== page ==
Pastors, elders, and godly parents rightly take interest in the education and nurture of their children, and as a result action-minded Christians start schools. Christian schools represent a natural or spontaneous result of faith, and the Lord is pleased with such loving motives and acts. Nevertheless, when a church attempts to govern the school it has created the results are often mixed. Theology can explain why.

Escapism seems to be everywhere.  If you have internet access, try typing “escape” or “escapism” into a search engine.  You might not want to visit all the sites that come up in such a search, but what you will see – if you need proof – is that many people seek to escape.  Or think about the commercials on TV.  Almost every commercial for an airline will talk about escaping.  Restaurants promise that we can “escape to the unexpected.”  Day spas are big business, and they promise a few hours of escape.  And of course there are illicit types of escape.  With the rise of the internet, pornogra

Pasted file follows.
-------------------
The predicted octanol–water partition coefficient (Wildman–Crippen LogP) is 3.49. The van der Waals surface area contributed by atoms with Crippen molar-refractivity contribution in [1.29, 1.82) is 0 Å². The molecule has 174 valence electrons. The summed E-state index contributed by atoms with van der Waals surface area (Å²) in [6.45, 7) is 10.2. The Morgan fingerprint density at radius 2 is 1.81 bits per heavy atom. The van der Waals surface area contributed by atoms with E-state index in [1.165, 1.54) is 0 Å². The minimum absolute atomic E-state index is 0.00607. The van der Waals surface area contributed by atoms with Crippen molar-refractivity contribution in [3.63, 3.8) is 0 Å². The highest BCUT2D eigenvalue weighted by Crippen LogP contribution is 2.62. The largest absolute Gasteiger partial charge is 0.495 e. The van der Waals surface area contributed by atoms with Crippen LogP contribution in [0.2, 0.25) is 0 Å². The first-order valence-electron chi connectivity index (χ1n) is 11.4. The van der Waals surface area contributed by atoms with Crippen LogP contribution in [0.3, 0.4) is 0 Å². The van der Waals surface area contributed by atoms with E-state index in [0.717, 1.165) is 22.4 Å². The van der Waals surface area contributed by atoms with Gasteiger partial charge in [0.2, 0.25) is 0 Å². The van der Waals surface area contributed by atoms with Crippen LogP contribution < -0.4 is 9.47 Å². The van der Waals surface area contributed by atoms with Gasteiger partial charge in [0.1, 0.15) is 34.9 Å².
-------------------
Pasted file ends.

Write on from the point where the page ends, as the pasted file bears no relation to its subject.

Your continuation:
Let me start with a personal testimony.  David Wells’ first book in what might roughly be called this series is entitled No Place for Truth: Or Whatever Happened to Evangelical Theology?  Say what you will about that volume (and it has its critics), but for me it was transformative.  When I try to remember exactly why it hit me as it did, I conclude that it certainly had a great deal to do with my own personal confusion, questions, and dissatisfactions with the evangelical church culture

Humans have been fascinated by themselves since the earliest times in the history of our race. From the crude stick figures painted on the walls of caves in prehistoric times through to the sophisticated image of Leonardo da Vinci’s Vitruvian Man, or the mathematical musings around the Fibonacci sequence in the beauty and balance of the human form, there has been a never-ending search for the perfect paradigm for humanity.

I heard a comment recently from one of the young men in our church that gave me pause for thought. He said, ‘I don’t think I have ever heard a sermon about assurance.’ My initial reaction was to frantically cast my mind back over the last 40 years trying to remember if I myself had ever addressed the subject (thankfully I have), but then I began to wonder why this vital topic has apparently been neglected both in the pulpit and in Christian literature in more recent times.